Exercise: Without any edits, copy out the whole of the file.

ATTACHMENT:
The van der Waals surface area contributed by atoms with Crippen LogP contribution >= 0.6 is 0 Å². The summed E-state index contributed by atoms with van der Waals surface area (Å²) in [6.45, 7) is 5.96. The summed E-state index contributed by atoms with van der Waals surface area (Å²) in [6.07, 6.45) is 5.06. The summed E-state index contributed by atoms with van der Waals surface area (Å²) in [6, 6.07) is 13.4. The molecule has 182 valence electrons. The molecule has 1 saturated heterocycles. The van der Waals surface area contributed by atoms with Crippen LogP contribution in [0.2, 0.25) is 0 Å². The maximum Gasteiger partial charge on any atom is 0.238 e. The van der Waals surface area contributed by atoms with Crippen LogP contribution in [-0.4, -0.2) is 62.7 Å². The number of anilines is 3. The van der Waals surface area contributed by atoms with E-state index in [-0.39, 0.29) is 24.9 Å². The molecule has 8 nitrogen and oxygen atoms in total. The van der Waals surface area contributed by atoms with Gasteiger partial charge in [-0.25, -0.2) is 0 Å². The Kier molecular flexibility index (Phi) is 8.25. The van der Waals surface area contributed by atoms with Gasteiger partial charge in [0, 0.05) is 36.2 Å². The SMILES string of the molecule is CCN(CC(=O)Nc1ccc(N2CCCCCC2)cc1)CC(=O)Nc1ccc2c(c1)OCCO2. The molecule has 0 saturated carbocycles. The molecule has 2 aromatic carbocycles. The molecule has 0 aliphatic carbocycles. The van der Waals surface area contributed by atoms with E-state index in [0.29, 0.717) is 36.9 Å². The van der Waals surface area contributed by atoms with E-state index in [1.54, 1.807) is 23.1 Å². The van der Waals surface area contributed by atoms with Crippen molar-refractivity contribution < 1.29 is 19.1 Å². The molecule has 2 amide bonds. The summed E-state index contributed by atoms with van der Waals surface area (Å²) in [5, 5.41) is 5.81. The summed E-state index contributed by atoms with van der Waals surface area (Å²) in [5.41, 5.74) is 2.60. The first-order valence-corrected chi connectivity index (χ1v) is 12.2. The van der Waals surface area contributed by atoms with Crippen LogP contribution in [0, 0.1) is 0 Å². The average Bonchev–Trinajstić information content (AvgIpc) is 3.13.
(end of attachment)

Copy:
The van der Waals surface area contributed by atoms with Crippen LogP contribution >= 0.6 is 0 Å². The summed E-state index contributed by atoms with van der Waals surface area (Å²) in [6.45, 7) is 5.96. The summed E-state index contributed by atoms with van der Waals surface area (Å²) in [6.07, 6.45) is 5.06. The summed E-state index contributed by atoms with van der Waals surface area (Å²) in [6, 6.07) is 13.4. The molecule has 182 valence electrons. The molecule has 1 saturated heterocycles. The van der Waals surface area contributed by atoms with Crippen LogP contribution in [0.2, 0.25) is 0 Å². The maximum Gasteiger partial charge on any atom is 0.238 e. The van der Waals surface area contributed by atoms with Crippen LogP contribution in [-0.4, -0.2) is 62.7 Å². The number of anilines is 3. The van der Waals surface area contributed by atoms with E-state index in [-0.39, 0.29) is 24.9 Å². The molecule has 8 nitrogen and oxygen atoms in total. The van der Waals surface area contributed by atoms with Gasteiger partial charge in [-0.25, -0.2) is 0 Å². The Kier molecular flexibility index (Phi) is 8.25. The van der Waals surface area contributed by atoms with Gasteiger partial charge in [0, 0.05) is 36.2 Å². The SMILES string of the molecule is CCN(CC(=O)Nc1ccc(N2CCCCCC2)cc1)CC(=O)Nc1ccc2c(c1)OCCO2. The molecule has 0 saturated carbocycles. The molecule has 2 aromatic carbocycles. The molecule has 0 aliphatic carbocycles. The van der Waals surface area contributed by atoms with E-state index in [0.29, 0.717) is 36.9 Å². The van der Waals surface area contributed by atoms with E-state index in [1.54, 1.807) is 23.1 Å². The van der Waals surface area contributed by atoms with Crippen molar-refractivity contribution < 1.29 is 19.1 Å². The molecule has 2 amide bonds. The summed E-state index contributed by atoms with van der Waals surface area (Å²) in [5, 5.41) is 5.81. The summed E-state index contributed by atoms with van der Waals surface area (Å²) in [5.41, 5.74) is 2.60. The first-order valence-corrected chi connectivity index (χ1v) is 12.2. The van der Waals surface area contributed by atoms with Crippen LogP contribution in [0, 0.1) is 0 Å². The average Bonchev–Trinajstić information content (AvgIpc) is 3.13.